Sam Coupe Arcade Development System (SCADS)
Worked by extending Sam Basic with special tokens to add functionality.
Suffered from speed problems due to the interpreted nature of the code running under the ‘supervisor’ run-time componant but a compiler was supposed to be forthcoming to solve these issues.
Additional Glenco Information
There have not been any changes to the package since the manual was printed, but there are a number of things to tell you.
The demonstration files are all autorun files, that is the demos will run automatically once they have loaded. Make sure you have loaded the Supervisor into memory before trying to run any of the demos.
If you escape from the demonstrations you will see a number of REM statements describing what the demo is trying to achieve and how we have achieved it.
We have made a few very minor alterations to the Supervisor to make it a little easier to use. If you are not running the program and you are in mode 4, pressing function key f1 will alter the screen to mode 3 and reset the palettes. This can be very useful if you can not read the text using the colours selected within the Designer program.
The Supervisor will now automatically switch into graphics mode 4 when the INIT command is issued. This means after editing the program in mode 3, run can run your program while you are still in mode 3, the INIT command, which should be at the start of your program, will switch the computer into mode 4.
The Supervisor will automatically switch the colours back on if there is an error, this can be useful if you have issued an INKBLACK command. The EDIT cursor will move to the line in which the error occurred. Pressing the EDIT key directely after an error, will allow you to edit the faulty line.
You may find that, whilst using the Supervisor, the f0 function key does not print the SCADs block character. To overcome this problem, press the SHIFT and COPY keys at the same time. The f0 key should now print the SCADs block character.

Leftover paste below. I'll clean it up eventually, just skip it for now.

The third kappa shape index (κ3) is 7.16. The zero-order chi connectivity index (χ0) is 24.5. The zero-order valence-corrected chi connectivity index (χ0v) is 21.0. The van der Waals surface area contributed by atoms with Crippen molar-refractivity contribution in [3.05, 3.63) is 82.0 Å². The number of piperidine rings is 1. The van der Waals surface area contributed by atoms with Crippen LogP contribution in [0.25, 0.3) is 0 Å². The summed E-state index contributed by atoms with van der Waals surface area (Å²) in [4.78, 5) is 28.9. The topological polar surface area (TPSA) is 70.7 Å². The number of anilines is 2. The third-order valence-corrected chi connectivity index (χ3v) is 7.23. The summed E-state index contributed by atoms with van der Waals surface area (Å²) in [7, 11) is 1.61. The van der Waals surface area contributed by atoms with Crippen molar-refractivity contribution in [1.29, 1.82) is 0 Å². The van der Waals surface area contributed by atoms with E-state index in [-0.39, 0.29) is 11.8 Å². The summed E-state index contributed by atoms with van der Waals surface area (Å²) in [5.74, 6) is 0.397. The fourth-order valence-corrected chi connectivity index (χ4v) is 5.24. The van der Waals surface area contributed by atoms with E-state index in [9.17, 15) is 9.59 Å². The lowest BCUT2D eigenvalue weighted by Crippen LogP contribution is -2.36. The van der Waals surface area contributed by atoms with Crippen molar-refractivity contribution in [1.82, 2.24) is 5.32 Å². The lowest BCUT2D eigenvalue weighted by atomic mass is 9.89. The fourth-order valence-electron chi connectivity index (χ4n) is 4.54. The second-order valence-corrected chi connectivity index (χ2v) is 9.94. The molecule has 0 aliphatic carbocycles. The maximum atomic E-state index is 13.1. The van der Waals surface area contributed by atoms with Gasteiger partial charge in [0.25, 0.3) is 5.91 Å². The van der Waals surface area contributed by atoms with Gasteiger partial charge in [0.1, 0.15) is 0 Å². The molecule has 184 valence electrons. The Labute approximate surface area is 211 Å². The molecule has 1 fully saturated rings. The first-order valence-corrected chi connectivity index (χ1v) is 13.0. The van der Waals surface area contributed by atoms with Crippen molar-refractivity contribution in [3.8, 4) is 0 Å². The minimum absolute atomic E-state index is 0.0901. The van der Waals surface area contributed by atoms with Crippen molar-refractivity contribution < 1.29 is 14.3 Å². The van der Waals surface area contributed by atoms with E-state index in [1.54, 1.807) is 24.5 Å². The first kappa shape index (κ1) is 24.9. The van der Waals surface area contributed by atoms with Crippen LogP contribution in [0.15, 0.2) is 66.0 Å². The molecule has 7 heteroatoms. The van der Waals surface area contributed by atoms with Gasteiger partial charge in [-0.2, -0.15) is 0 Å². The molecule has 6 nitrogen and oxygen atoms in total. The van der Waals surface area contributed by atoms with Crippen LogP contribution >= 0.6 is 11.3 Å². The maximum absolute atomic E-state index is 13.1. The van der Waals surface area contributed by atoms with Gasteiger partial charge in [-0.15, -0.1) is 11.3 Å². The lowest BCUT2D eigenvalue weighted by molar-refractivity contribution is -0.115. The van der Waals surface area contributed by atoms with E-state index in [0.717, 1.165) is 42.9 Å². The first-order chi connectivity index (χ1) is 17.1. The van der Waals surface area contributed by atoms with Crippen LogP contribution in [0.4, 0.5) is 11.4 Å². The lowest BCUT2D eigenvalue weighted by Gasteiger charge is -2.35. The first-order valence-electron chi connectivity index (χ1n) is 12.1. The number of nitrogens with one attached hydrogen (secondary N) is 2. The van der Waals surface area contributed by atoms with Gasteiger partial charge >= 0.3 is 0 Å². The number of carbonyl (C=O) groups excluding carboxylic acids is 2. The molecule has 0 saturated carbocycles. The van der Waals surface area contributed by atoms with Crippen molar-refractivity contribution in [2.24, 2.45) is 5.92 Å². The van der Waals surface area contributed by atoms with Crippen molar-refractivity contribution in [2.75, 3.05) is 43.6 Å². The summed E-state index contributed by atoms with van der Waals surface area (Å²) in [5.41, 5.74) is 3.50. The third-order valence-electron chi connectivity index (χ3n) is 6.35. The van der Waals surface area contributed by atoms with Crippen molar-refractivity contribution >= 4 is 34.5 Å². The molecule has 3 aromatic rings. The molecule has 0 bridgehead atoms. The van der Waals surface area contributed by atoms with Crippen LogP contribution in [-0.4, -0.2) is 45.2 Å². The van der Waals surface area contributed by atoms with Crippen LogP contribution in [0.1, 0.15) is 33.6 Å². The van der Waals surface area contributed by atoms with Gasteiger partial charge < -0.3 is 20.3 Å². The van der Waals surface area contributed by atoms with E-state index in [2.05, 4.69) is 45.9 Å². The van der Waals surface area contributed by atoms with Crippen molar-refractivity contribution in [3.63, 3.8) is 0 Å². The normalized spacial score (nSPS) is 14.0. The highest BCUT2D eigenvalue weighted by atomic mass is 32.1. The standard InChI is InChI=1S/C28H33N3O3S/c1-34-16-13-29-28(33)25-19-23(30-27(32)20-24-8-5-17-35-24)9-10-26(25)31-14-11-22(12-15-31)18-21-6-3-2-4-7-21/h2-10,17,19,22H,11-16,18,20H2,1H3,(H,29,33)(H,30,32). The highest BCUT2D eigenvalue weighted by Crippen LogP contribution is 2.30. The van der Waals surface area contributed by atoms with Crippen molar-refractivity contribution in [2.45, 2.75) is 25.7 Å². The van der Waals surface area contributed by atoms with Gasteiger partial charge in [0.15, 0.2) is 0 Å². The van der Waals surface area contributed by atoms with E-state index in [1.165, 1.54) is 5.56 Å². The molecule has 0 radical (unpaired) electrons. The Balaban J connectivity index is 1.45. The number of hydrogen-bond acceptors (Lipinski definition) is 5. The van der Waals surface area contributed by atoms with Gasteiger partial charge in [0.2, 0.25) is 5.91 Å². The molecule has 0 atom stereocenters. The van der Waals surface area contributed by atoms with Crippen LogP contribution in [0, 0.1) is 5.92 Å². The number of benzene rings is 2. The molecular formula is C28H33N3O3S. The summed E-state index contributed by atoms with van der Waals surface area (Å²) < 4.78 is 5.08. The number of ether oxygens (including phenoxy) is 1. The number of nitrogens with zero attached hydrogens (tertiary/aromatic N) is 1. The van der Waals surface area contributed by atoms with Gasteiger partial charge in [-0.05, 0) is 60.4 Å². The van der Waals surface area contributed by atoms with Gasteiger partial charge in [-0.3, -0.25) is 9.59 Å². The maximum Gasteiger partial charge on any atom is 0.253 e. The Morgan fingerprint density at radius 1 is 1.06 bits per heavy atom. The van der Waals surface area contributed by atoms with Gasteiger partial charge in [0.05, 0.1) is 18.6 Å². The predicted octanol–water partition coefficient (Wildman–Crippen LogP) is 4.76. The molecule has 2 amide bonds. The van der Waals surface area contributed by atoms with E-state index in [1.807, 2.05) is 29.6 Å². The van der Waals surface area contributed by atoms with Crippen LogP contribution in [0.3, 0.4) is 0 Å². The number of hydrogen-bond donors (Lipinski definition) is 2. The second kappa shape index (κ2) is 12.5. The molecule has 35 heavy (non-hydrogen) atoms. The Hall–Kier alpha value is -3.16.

One important item which was left out of the manual, is the SAVE command. You should not try to save anything within your programs. You may save once the program has stopped running. This is because the SAVE command uses a block of memory used by the Supervisor to store the sprites positions.
If you write a program with a large number of BASIC statements within the main loop, then SCADs will slow down. This is because BASIC is relatively slow, in comparison to the speed at which SCADs operates. This is not a critisism of Sam BASIC, as Sam BASIC is very fast but not as fast as SCADs. In order to improve the speed of SCADs you will need to compile the BASIC.
We are currently working on the SCADs compiler. Initial testing of the compiler shows that it will allow your programs to run up to 16 yes, 16, times faster than normal.
Your Sinclair review, (Recovered) courtesy of the YS Rock 'n' Roll Years YS84
SAM Coupe Arcade Development System Glenco £TBA Dec 1992
Well, here it is at last, SAM's answer to AMOS, going by the distinctly unhealthy sounding acronym of SCADS.
The 'System' comprises one disk and a very smart-looking two hundred and eight page A5 ring-bound manual. On the disk are a few demo programs, which, I have to say, do look quite impressive - and then there's the development system itself, split into two distinct parts, the Designer and the Supervisor.